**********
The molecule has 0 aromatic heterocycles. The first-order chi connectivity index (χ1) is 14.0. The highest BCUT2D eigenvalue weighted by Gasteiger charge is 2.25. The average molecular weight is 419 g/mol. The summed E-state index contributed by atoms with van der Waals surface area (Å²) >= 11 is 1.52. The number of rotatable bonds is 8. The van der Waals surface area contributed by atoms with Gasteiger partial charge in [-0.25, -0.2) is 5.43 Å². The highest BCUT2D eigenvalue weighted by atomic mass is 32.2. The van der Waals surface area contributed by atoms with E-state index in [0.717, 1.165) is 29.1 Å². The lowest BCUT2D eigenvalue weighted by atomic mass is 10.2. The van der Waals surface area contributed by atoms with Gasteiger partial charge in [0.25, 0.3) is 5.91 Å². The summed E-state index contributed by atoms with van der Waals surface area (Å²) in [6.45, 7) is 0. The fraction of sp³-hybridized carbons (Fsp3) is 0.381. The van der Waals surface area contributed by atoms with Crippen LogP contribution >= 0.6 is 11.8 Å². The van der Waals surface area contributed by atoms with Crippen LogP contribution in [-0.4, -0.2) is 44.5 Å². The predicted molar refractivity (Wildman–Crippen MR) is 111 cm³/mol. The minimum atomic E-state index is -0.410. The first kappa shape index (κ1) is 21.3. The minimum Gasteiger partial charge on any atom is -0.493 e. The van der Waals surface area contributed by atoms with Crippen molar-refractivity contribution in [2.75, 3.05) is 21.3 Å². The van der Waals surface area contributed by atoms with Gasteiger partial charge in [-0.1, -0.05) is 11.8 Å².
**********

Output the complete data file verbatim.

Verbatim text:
The molecule has 0 aromatic heterocycles. The first-order chi connectivity index (χ1) is 14.0. The highest BCUT2D eigenvalue weighted by Gasteiger charge is 2.25. The average molecular weight is 419 g/mol. The summed E-state index contributed by atoms with van der Waals surface area (Å²) >= 11 is 1.52. The number of rotatable bonds is 8. The van der Waals surface area contributed by atoms with Gasteiger partial charge in [-0.25, -0.2) is 5.43 Å². The highest BCUT2D eigenvalue weighted by atomic mass is 32.2. The van der Waals surface area contributed by atoms with E-state index in [0.717, 1.165) is 29.1 Å². The lowest BCUT2D eigenvalue weighted by atomic mass is 10.2. The van der Waals surface area contributed by atoms with Gasteiger partial charge in [0.25, 0.3) is 5.91 Å². The summed E-state index contributed by atoms with van der Waals surface area (Å²) in [6.45, 7) is 0. The fraction of sp³-hybridized carbons (Fsp3) is 0.381. The van der Waals surface area contributed by atoms with Crippen LogP contribution >= 0.6 is 11.8 Å². The van der Waals surface area contributed by atoms with Crippen LogP contribution in [-0.4, -0.2) is 44.5 Å². The predicted molar refractivity (Wildman–Crippen MR) is 111 cm³/mol. The minimum atomic E-state index is -0.410. The first kappa shape index (κ1) is 21.3. The minimum Gasteiger partial charge on any atom is -0.493 e. The van der Waals surface area contributed by atoms with Crippen molar-refractivity contribution in [2.75, 3.05) is 21.3 Å². The van der Waals surface area contributed by atoms with Gasteiger partial charge in [-0.1, -0.05) is 11.8 Å².